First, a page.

Synopses & Reviews
When Christine Rosen started kindergarten, her ABCs included the Apocalypse, the Bible, and Christ. At Keswick Christian School "the Bible was our textbook," God the guide, and after entering the school gates, nothing was ever quite the same again. Christine learned creation science, dreamed of becoming a missionary to exotic countries, worried about the souls of Jews and Mormons, and experienced unusual methods of sex education. With the threat of nuclear annihilation at the hands of atheistic Russians looming, she also frequently prayed for rapture.
At home, Florida life seemed happily to confirm several literal truths: the story of Moses, with its plagues that afflicted the Egyptians — from lice, to rivers of stinking dead fish, to hordes of frogs — might have been describing Christine's back yard.
My Fundamentalist Education is a brilliant, affectionate, child's-eye journey to Rosen's home, school and small town. Set in a time and place when the Living Bible outsold The Joy of Sex, during a girlhood lived as the Lord intended, among the tropical flora and fauna of Florida, its televangelists, irascible elderly, and itinerant preachers, Christine Rosen and her sister, Cathy, uncover the not always godly but surely divine secrets of a Hallelujah-ya sisterhood.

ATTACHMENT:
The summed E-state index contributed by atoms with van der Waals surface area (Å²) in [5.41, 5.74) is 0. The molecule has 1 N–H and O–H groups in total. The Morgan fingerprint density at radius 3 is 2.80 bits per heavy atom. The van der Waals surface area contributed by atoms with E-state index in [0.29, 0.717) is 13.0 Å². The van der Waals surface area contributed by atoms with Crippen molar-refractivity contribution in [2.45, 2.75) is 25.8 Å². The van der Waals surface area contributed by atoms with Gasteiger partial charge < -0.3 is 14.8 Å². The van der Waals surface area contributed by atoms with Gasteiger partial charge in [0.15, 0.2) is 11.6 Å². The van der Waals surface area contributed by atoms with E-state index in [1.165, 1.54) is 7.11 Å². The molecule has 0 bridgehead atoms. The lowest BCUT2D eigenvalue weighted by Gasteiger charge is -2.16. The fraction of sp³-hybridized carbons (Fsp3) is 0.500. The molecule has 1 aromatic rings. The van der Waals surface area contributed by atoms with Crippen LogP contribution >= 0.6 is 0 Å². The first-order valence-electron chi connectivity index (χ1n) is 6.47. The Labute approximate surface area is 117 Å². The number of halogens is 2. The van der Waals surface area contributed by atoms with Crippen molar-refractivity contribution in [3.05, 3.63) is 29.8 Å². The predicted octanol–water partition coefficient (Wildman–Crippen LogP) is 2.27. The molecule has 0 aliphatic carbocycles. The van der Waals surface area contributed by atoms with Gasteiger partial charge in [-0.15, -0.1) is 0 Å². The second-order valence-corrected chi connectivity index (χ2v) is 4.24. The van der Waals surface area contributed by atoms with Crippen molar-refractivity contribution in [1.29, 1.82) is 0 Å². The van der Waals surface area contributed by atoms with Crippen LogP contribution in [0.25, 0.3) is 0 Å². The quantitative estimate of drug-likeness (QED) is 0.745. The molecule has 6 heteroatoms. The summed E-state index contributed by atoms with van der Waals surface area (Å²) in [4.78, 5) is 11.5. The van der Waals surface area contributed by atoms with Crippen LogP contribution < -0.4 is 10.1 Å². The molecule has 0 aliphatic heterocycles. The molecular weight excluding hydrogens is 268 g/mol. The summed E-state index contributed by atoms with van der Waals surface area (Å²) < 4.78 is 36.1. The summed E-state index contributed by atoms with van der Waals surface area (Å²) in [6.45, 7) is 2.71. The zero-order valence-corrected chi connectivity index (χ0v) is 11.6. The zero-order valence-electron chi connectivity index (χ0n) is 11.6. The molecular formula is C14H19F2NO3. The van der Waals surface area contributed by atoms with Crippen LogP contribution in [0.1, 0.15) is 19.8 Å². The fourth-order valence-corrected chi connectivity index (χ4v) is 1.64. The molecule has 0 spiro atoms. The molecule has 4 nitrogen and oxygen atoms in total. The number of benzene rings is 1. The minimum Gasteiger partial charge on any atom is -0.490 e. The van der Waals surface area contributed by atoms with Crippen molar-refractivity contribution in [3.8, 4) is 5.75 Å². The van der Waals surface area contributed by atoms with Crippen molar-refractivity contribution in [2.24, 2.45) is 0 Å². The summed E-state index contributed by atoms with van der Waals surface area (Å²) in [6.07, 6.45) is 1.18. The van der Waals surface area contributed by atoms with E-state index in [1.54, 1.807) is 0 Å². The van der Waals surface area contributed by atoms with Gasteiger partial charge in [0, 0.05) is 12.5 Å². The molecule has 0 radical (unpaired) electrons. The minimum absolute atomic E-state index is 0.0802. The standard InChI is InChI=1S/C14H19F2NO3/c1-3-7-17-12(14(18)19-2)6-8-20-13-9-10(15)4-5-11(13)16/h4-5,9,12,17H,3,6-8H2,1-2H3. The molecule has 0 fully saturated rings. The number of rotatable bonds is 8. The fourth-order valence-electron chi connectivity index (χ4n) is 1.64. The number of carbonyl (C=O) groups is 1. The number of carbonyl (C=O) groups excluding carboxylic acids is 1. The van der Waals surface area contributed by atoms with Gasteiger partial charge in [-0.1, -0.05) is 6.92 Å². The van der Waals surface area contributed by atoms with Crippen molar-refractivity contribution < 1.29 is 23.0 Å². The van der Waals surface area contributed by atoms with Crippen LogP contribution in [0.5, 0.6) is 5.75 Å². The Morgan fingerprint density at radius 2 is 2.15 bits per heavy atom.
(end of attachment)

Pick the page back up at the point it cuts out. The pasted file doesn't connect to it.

"Rosen (Preaching Eugenics), a fellow of the Ethics and Public Policy Center, knows her King James Bible backward and forward. For this she thanks the fundamentalist school she attended from kindergarten until eighth grade, when her parents finally figured out 'what we were learning about television, and movies, and, most important, about men and women.' In many respects Keswick Christian School in the 1980s was like fabled Catholic schools of the 1950s: misbehaving students were paddled, girls forced to kneel on the floor to check skirt lengths, boys and girls required to keep a respectful six-inch distance from one another. But to Keswick students, Catholics and even some Protestants weren't true Christians, and it was incumbent upon the children to learn 'strict morals and Bible belief' and then to 'witness' to playmates and families. Alas, writes Rosen, 'by the close of third grade, I found I'd not yet converted a single living soul.' While young Christine was absorbing an ascetic worldview, her erratic mother was discovering and unsuccessfully trying to interest her daughter in Pentecostal fervor. Although today Rosen lives 'an entirely secular life,' her tone is affectionate rather than critical, and her subtle humor and ironically accurate descriptions will appeal to others with stringent religious backgrounds." Publishers Weekly (Copyright Reed Business Information, Inc.)
When Rosen started kindergarten, her ABCs included the Apocalypse, the Bible, and Christ. This is her funny, touching memoir of growing up in St. Petersburg, Florida, in a household, school, and town of flourishing Biblical literalism.